When he trimmed the list, he said he first tried to differentiate schools that had a true need for him and others that had expressed interest or a want. He prioritized programs where he felt he could win immediately and said he also valued playing for a coach with a winning culture. Finally, he considered how he would mesh with their roster. If he decides not to remain in the draft this spring, earning significant playing time would benefit Bruner by helping him gain national exposure as a graduate transfer.
“It’s weird,” he said a few hours after naming his final list. “Everyone says we don’t have a guy like you … It’s mostly not a pitch. It’s usually a, ‘You could really help us, and we feel like we could really help you.’”
In many ways, Bruner is a unique big man — a long defender who can grab a defensive rebound before pushing the ball on the fast break, morphing from a power forward to a point guard before placing an assist or pulling up from beyond the arc. He nearly averaged a double-double this past season, scoring 10.7 points a game and leading the Ivy League with 9.1 rebounds per contest. His 3.6 assists a game ranked fourth in the Ancient Eight.
The versatility helped him record Yale’s first triple-double in school history at Cornell in February.
“You know, last year was Jordan’s first year being healthy too,” head coach James Jones said on Senior Night later that month. “It’s one of those things. I knew he was gonna have a triple double at some point, and I’m glad he did it at Cornell because we needed every single one of them.”
As a first year at Yale, a sprained ACL sidelined him for the first four games of his career, and he tore his meniscus again in a postseason workout following the season. Yale named the economics major its Comeback Player of the Year as a junior and Bruner only missed two games this past season as a senior.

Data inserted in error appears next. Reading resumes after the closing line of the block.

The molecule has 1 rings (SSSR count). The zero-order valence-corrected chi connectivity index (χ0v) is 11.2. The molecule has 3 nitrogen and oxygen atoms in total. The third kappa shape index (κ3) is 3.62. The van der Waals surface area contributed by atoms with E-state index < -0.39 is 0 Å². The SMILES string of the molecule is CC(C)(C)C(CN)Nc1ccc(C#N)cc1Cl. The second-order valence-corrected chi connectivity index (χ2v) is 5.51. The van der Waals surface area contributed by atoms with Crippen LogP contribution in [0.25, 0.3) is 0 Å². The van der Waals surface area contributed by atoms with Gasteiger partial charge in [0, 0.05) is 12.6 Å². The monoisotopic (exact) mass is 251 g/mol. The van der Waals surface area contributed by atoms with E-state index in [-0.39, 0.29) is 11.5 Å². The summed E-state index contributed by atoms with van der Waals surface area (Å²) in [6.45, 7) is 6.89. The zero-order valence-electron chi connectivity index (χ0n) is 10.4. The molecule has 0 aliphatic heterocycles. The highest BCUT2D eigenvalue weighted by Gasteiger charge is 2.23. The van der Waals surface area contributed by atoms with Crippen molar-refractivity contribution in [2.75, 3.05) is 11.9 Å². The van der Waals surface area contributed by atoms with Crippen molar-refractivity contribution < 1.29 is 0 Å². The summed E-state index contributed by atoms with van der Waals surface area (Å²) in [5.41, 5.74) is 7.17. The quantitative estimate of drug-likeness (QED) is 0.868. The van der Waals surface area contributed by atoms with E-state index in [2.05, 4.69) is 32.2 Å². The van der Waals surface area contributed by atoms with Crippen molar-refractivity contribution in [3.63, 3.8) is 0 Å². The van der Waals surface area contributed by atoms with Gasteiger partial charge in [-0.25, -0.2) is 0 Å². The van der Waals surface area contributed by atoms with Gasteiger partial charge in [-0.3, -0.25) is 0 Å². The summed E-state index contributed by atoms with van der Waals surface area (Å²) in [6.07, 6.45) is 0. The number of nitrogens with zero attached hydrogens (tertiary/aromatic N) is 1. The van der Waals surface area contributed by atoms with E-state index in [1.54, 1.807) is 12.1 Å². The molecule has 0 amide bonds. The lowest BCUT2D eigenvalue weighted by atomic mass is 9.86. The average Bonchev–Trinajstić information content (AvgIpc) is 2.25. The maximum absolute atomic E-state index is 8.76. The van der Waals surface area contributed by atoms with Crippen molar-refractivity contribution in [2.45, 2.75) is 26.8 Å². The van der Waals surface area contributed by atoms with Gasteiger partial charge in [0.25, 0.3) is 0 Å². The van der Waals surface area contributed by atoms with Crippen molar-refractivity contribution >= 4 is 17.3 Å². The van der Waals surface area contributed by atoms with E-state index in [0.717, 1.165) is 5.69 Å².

After hurting his knee in a hard-fought battle with Harvard, he sat against Dartmouth the next night but was a vocal presence on the bench.
“He’s had bad injury luck and it can be easy for him to get down on himself and kind of just take the day off, but he took the next step up as a teammate today,” 2019–20 captain and guard Eric Monroe ’20 said after securing an 18-point win that night. “[It] just speaks to how we work with each other as a group.”
Recent Elis with extra years of eligibility, Noah Yates ’18 and Makai Mason ’18, have ended up at Richmond and Baylor, respectively. Mason was the first graduate transfer in Baylor program history and he started all 28 games for the Bears, leading the team with 14.9 points a game over the course of the 2018–19 season.
Many projected Baylor to be a No. 1 seed in this season’s canceled NCAA Tournament. Along with Gonzaga, Louisville and Maryland, the Bears are one of four teams on Bruner’s final list to rank top-15 in the season-ending AP Top 25 poll. Bruner said he has talked to Mason often.
“Whatever he has to say about Baylor or any other programs that he dealt with going through [the graduate transfer process], I take his word for it because Makai’s a very straightforward person,” Bruner said. “He told me a little about the program, the coaches, how it was in his time there, and that’s the main thing we talked about.”
As Bruner considers next steps, several unknowns complicate his decision. He cannot currently take visits to any schools, and the status of pre-draft workouts, the NBA Draft combine and the draft itself remain uncertain.
But he continues to do his research, watching old game film, gauging his comfort with coaching staffs and gathering as much information as he can.
“If I’m going to make an investment, especially one as big as this one — this is my life we’re talking about and my career — I’m going to do my due diligence to make sure that I end up in the best possible situation.”
William McCormack | email@example.com